Ankle Fracture, Distal Fibula

You have a fracture, or broken bone, of the end of the fibula bone. The fibula is one of two bones that support the ankle joint.

Home care

  • You will be given a splint, cast, or special boot to prevent movement at the injury site. Do not put weight on a splint. It will break. Follow your healthcare provider’s advice about when to begin bearing weight on a cast or boot.

  • Keep your leg raised when sitting or lying down. When sleeping, place a pillow under the injured leg. When sitting, support the injured leg so it is above heart level. This is very important during the first 48 hours.

  • Keep the cast or splint completely dry at all times. When bathing, protect the cast or splint with 2 large plastic bags. Place 1 bag outside of the other. Tape each bag with duct tape at the top end or use rubber bands. Water can still leak in even when the foot is covered. So it's best to keep the cast, splint, or boot away from water. If a fiberglass cast or splint gets wet, dry it with a hair dryer on a cool setting.

  • Place an ice pack over the injured area for no more than 15 to 20 minutes. Do this every 3 to 6 hours for the first 24 to 48 hours. Continue this 3 to 4 times a day as needed. To make an ice pack, put ice cubes in a plastic bag that seals at the top. Wrap the bag in a clean, thin towel or cloth. Never put ice or an ice pack directly on the skin. The ice pack can be put right on the cast or splint. As the ice melts, be careful that the cast or splint doesn’t get wet.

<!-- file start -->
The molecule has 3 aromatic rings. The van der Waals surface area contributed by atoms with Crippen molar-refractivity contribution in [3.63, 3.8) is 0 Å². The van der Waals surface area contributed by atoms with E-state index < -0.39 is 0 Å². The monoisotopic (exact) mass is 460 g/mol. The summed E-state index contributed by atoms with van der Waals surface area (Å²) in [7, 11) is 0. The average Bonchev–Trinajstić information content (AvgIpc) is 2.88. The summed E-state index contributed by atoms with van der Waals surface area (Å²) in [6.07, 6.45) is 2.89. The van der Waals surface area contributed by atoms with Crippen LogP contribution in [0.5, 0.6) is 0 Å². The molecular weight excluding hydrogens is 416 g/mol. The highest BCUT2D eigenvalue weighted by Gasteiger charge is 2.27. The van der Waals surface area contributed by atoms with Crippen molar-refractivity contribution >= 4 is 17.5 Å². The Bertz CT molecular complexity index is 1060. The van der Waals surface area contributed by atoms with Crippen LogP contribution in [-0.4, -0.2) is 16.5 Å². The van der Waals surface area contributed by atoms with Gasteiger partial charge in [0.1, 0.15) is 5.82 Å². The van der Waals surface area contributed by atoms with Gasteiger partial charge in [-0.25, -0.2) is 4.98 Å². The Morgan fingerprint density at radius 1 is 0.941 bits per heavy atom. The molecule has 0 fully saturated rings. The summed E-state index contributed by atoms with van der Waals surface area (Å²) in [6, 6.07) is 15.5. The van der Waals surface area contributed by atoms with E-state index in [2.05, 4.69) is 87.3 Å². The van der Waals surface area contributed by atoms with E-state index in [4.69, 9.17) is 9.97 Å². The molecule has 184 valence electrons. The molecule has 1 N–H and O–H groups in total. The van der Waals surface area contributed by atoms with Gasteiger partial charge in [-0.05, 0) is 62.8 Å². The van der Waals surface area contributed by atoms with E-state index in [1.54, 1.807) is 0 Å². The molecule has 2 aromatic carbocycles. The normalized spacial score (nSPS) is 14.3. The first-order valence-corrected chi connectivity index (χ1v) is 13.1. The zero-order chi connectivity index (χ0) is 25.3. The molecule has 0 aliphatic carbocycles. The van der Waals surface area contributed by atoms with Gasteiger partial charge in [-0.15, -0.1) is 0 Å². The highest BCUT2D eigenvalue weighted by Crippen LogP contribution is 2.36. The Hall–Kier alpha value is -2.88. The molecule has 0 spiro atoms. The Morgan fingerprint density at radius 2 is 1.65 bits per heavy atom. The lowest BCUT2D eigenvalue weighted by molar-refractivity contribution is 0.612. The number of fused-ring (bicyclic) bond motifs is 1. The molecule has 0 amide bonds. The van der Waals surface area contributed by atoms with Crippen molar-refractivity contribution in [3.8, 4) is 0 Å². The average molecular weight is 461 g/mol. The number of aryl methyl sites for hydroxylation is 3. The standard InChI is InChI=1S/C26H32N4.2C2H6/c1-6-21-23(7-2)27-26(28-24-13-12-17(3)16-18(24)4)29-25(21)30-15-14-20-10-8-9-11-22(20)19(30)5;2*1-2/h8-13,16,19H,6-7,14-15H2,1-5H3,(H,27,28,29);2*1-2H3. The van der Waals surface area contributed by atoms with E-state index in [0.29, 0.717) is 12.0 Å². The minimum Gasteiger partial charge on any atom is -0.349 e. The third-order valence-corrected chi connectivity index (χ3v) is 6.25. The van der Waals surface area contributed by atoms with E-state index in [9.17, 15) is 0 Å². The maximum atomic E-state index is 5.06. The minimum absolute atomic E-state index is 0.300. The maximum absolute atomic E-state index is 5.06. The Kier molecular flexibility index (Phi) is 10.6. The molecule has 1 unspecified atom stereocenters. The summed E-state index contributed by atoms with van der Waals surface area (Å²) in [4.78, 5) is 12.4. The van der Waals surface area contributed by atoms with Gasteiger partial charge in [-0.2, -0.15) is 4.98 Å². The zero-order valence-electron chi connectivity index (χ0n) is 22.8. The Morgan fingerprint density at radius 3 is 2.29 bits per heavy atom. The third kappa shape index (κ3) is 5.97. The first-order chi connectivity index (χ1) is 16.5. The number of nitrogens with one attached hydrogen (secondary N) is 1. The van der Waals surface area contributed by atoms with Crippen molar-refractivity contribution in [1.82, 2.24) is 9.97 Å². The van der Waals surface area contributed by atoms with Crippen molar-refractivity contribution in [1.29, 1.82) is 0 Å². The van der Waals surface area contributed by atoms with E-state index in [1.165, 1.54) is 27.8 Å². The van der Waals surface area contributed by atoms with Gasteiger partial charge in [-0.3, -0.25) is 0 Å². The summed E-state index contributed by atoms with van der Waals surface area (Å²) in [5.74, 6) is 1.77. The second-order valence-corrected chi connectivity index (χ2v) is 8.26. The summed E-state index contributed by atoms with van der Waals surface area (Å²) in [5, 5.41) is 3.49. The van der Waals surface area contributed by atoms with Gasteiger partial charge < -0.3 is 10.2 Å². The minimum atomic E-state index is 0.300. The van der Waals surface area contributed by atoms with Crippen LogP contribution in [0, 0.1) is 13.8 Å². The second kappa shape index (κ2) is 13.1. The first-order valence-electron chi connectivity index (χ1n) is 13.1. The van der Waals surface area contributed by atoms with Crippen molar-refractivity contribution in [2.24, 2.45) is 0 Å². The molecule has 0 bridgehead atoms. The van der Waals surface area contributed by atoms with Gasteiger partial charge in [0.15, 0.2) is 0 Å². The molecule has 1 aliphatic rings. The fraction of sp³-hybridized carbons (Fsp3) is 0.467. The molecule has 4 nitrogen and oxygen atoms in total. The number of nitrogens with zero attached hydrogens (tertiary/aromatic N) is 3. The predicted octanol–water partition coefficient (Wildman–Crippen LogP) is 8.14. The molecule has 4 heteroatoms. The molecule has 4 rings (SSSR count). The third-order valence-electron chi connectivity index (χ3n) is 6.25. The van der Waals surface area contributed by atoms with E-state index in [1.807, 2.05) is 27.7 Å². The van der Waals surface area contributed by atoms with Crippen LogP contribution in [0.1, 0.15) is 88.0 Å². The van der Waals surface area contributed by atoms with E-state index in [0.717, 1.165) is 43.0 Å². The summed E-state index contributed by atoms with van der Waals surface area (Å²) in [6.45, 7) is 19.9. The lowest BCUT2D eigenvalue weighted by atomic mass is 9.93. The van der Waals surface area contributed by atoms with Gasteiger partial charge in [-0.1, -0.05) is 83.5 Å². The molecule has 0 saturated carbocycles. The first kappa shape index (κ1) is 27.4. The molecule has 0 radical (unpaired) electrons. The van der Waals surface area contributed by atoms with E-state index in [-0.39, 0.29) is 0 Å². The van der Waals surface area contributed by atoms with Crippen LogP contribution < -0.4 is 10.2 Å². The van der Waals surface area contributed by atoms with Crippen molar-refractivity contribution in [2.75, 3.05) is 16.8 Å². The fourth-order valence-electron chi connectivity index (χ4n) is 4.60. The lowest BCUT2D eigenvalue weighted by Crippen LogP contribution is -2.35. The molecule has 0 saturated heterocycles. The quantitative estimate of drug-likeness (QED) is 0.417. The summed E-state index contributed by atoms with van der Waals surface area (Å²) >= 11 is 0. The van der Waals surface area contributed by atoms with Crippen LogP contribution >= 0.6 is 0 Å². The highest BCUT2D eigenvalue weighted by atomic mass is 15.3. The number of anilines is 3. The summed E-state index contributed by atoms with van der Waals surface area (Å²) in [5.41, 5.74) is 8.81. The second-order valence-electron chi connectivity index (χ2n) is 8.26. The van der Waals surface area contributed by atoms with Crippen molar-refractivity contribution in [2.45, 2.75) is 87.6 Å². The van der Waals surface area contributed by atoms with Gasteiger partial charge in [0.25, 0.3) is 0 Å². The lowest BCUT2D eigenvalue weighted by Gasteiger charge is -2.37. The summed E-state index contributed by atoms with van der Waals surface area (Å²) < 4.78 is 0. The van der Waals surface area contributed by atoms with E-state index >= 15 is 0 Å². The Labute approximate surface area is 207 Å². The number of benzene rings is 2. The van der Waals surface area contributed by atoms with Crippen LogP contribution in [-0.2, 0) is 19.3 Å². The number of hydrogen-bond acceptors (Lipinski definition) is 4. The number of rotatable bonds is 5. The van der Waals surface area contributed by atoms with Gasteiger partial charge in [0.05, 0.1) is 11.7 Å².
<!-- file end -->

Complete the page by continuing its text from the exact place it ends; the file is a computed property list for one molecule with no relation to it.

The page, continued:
• You may use over-the-counter pain medicine to control pain, unless another pain medicine was prescribed. If you have chronic liver or kidney disease or ever had a stomach ulcer or GI bleeding, talk with your provider before using these medicines.

Follow-up care

Follow up with your healthcare provider in 1 week, or as advised. This is to be sure the bone is healing properly. If you were given a splint, it may be changed to a cast or boot after the swelling goes down.

If X-rays were taken, you will be told of any new findings that may affect your care.

When to seek medical advice

Call your healthcare provider right away if any of these occur:

  • The plaster cast or splint becomes wet or soft

  • The fiberglass cast or splint stays wet for more than 24 hours

  • There is increased tightness or pain under the cast or splint

  • Your toes become swollen, cold, blue, numb, or tingly

  • The cast or splint becomes loose

  • The cast or splint has a bad smell

  • Sore areas develop under the cast or splint

  • The cast or splint develops cracks or breaks 

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